WebM&M: Case Studies
WebM&M (Morbidity & Mortality Rounds on the Web) features expert analysis of medical errors reported anonymously by our readers. Spotlight Cases include interactive learning modules available for CME. Commentaries are written by patient safety experts and published monthly.
Have you encountered medical errors or patient safety issues? Submit your case below to help the medical community and to prevent similar errors in the future.
This Month's WebM&Ms
This case involves a procedural sedation error in a 3-year-old patient who presented to the... Read More
This Spotlight Case highlights two cases of falls in older patients in nursing homes. The commentary discusses how risk factors... Read More
This case represents a known but generally preventable complication of calcium chloride infusion, eventually necessitating surgical... Read More
All WebM&M: Case Studies (122)
- Communication Improvement(72)
- Education and Training(48)
- Technologic Approaches(48)
- Quality Improvement Strategies(35)
- Human Factors Engineering(27)
- Error Reporting and Analysis(22)
- Computerized Provider Order Entry (CPOE)(18)
- Logistical Approaches(12)
- Computerized Decision Support(11)
- Culture of Safety(11)
- Specialization of Care(11)
- Legal and Policy Approaches(10)
- Policies and Operations(2)
- Medication Safety(49)
- Discontinuities, Gaps, and Hand-Off Problems(42)
- Diagnostic Errors(23)
- Surgical Complications(19)
- Psychological and Social Complications(15)
- Nonsurgical Procedural Complications(13)
- Identification Errors(12)
- Device-Related Complications(7)
- Interruptions and distractions(6)
- Medical Complications(5)
- Alert fatigue(4)
- MRI safety(1)
A 38-year-old man with end-stage renal disease (ESRD) on chronic hemodialysis was admitted for nonhealing, infected lower leg wounds and underwent a below-knee amputation. He suffered from postoperative pain at the operative stump and was treated for four days with regional nerve blocks, as well as gabapentin, intermittent intravenous hydromorphone (which was transitioned to oral oxycodone) and oral hydromorphone. The patient subsequently developed severe metabolic encephalopathy due to overdose of both gabapentin and opiates and failure to reduce medication doses in the setting of ESRD. The commentary discusses pain management and the signs of gabapentin toxicity in patients with renal dysfunction, as well the implications of clinical decision support-related alert fatigue and approaches to reduce adverse events arising from drug-disease interactions.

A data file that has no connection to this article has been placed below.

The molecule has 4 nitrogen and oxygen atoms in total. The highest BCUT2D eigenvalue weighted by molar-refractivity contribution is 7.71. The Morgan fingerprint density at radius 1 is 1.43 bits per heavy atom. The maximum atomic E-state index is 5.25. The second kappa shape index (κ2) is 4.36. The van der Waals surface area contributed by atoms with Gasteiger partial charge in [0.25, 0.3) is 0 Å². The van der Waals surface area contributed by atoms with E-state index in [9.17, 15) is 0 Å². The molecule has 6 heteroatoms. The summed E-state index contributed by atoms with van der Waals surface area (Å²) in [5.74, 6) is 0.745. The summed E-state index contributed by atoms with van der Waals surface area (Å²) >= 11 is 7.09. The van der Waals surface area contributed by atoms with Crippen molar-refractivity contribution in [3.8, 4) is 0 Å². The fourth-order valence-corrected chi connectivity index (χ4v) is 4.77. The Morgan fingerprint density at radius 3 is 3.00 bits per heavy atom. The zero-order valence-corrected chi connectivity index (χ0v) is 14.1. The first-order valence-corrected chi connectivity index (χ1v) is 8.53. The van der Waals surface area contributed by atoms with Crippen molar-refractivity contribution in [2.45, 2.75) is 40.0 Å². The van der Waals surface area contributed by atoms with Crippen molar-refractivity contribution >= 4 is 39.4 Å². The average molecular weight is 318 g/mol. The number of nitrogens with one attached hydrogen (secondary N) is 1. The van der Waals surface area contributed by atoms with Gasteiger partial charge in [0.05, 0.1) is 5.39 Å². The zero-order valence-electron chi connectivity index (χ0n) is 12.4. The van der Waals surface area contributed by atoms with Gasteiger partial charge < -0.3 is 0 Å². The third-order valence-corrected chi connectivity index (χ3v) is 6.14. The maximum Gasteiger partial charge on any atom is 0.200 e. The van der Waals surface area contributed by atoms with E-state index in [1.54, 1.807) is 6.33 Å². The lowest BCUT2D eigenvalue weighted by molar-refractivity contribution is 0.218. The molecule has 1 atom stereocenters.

This WebM&M describes two cases involving patients who became unresponsive in unconventional locations – inside of a computed tomography (CT) scanner and at an outpatient transplant clinic – and strategies to ensure that all healthcare teams are prepared to deliver advanced cardiac life support (ACLS), such as the use of mock codes and standardized ACLS algorithms.
A 4-year-old (former 33-week premature) boy with a complex medical history including gastroschisis and subsequent volvulus in infancy resulting in short bowel syndrome, central venous catheter placement, and home parenteral nutrition (PN) dependence was admitted with hyponatremia. A pharmacist from the home infusion pharmacy notified the physician that an error in home PN mixing had been identified; a new file had been created for this chronic PN patient by the home infusion pharmacy and the PN formula in this file was transcribed erroneously without sodium acetate. This error resulted in only 20% of the patient’s prescribed sodium being mixed into the home PN solution for several weeks, resulting in hyponatremia and unnecessary hospital admission. The commentary highlights the importance of collaboration between clinicians and patients’ families for successful home PN and the roles of communication process maps, standardizing PN compounding, and order verification in reducing the risk of medication error.
A 24-year-old woman with type 1 diabetes presented to the emergency department with worsening abdominal pain, nausea, and vomiting. Her last dose of insulin was one day prior to presentation. She stopped taking insulin because she was not tolerating any oral intake. The admitting team managed her diabetes with subcutaneous insulin but thought the patient did not meet criteria for diabetic ketoacidosis (DKA), but after three inpatient days with persistent hyperglycemia, blurred vision, and altered mental status, a consulting endocrinologist diagnosed DKA. The patient was transferred to the intensive care unit (ICU) and an insulin drip was started, after which the patient’s metabolic derangements normalized and her symptoms resolved. The commentary discusses the importance of educating patients and providers on risk factors for DKA and symptoms in type 1 diabetics, the use of a stepwise approach to diagnosing acid-based disorders, clinical decision support tools to guide physiologic insulin replacement, and the role of closed-loop communication to decrease medical error.
A 58-year-old female receiving treatment for transformed lymphoma was admitted to the intensive care unit (ICU) with E. coli bacteremia and colitis secondary to neutropenia, and ongoing hiccups lasting more than 48 hours. She was prescribed thioridazine 10 mg twice daily for the hiccups and received four doses without resolution; the dose was then increased to 15 mg and again to 25 mg without resolution. When she was transferred back to the inpatient floor, the pharmacist, in reviewing her records and speaking with the resident physician, thioridazine (brand name Mellaril) had been prescribed when chlorpromazine (brand name Thorazine) had been intended. The commentary discusses the use of computerized physician order entry (CPOE) to reduce prescribing errors in inpatient settings and the importance of having a pharmacist on the patient care team to avoid prescribing errors involving less commonly prescribed medications.